I follow Lori Robinson”s excellent blog, Saving Wild.
“Catch of the Day”, a photograph by Tom Mangelsen, is one of the most widely circulated and published wildlife photographs in history. To me, this amazing photo encapsulates the sheer patience and tenacity of photographer and brown bear alike, the ability to hold out, remain steadfast and place yourself so that you are ready to grab the right opportunity when it flies past your waiting jaws…
Catch of the Day-An Alaskan brown bear perfectly positions himself above Brooks Falls to catch a leaping salmon.
“It seems to me he has the same kind of reverence for the spiritual essence of the wilderness as the Native American who believes that life on Earth is sacred, a gift from the Creator,” says Tom’s dear friend and one of his greatest influences, Jane Goodall.
Read more about Tom , in the excellent blog by Lori Robinson….
His newly released book is called The Last Great Wild Places.
The Last Great Wild Places Cover — First light strikes the summit of Mount Moran painting the sky orange as a female grizzly wades a shallow bend in the Snake River in Grand Teton National Park, Wyoming.
The Save Valley Conservancy stretches along the upper reaches of the great Save River in the south east of Zimbabwe. The Gonarezhou National Park laps against the southern banks of the Save River and between these two nestles the Malilangwe Wildlife Reserve. These three celebrated wildlife areas form part of the Greater Limpopo Transfrontier Conservation Area, (GLTFCA)- a unique wilderness jewel which is home to the “Big Five” (endangered Black and White rhinos, elephants, buffalo, lion, leopard) and the ”Little Six” (Klipspringer, Suni, Duiker, Steenbok, Sharpe's Grysbok and Oribi). Endangered African wild dogs, Cheetah, Brown hyena, Bat-eared foxes and a host of special birds and plants contribute to the immense variety of this ecosystem. Communities around the GLTFCA contribute to innovative partnerships with National Parks and the private sector, forming a sound base on which to manage social, economic and environmental issues.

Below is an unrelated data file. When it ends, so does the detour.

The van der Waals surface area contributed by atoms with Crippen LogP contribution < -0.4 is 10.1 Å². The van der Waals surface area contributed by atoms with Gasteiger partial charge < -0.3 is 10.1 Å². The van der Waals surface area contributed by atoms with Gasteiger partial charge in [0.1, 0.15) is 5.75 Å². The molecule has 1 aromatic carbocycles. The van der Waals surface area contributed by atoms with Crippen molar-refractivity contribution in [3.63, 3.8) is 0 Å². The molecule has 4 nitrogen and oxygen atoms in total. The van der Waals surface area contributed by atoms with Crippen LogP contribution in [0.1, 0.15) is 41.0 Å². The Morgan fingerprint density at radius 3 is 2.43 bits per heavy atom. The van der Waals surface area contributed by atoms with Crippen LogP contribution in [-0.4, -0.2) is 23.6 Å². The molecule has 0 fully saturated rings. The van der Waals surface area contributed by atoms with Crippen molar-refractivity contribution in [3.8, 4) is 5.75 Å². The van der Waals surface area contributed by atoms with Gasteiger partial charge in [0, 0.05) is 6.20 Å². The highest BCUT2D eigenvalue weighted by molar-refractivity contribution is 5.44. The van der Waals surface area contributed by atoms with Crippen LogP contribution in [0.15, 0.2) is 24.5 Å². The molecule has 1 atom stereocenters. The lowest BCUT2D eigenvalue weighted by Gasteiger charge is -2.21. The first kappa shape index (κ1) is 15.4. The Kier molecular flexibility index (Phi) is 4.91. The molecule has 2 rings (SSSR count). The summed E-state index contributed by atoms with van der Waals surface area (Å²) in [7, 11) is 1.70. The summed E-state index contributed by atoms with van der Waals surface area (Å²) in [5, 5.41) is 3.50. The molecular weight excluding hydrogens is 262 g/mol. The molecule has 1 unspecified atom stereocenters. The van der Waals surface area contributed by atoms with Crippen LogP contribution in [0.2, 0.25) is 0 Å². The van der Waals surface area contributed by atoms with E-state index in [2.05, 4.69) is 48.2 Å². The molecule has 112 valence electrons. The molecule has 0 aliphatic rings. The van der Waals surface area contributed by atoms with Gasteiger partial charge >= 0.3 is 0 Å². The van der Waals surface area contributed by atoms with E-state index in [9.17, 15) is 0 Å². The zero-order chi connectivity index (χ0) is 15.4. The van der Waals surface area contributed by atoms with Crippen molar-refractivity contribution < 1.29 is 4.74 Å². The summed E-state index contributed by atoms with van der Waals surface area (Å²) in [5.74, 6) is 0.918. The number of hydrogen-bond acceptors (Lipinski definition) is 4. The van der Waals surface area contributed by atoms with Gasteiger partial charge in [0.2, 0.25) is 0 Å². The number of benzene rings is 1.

This is home to artist and writer Lin Barrie and her life partner, conservationist Clive Stockil.
Expressing her hopes, fears and love for this special ecosystem with oil paints on canvas, Lin Barrie believes that the essence of a landscape, person or animal, can only truly be captured by direct observation.
Lin Barrie states: “Through my art, and my writing, I feel an intimate connection with the natural world, and from my extensive field sketches of wild animals, people and landscapes, I create larger works on canvas.
Lin's work is in various public and private collections in South Africa, Kenya, Zimbabwe, Australia, England, Canada, Sweden and the United States of America. She is represented by galleries in South Africa, Zimbabwe, England, Kenya and Florida, USA.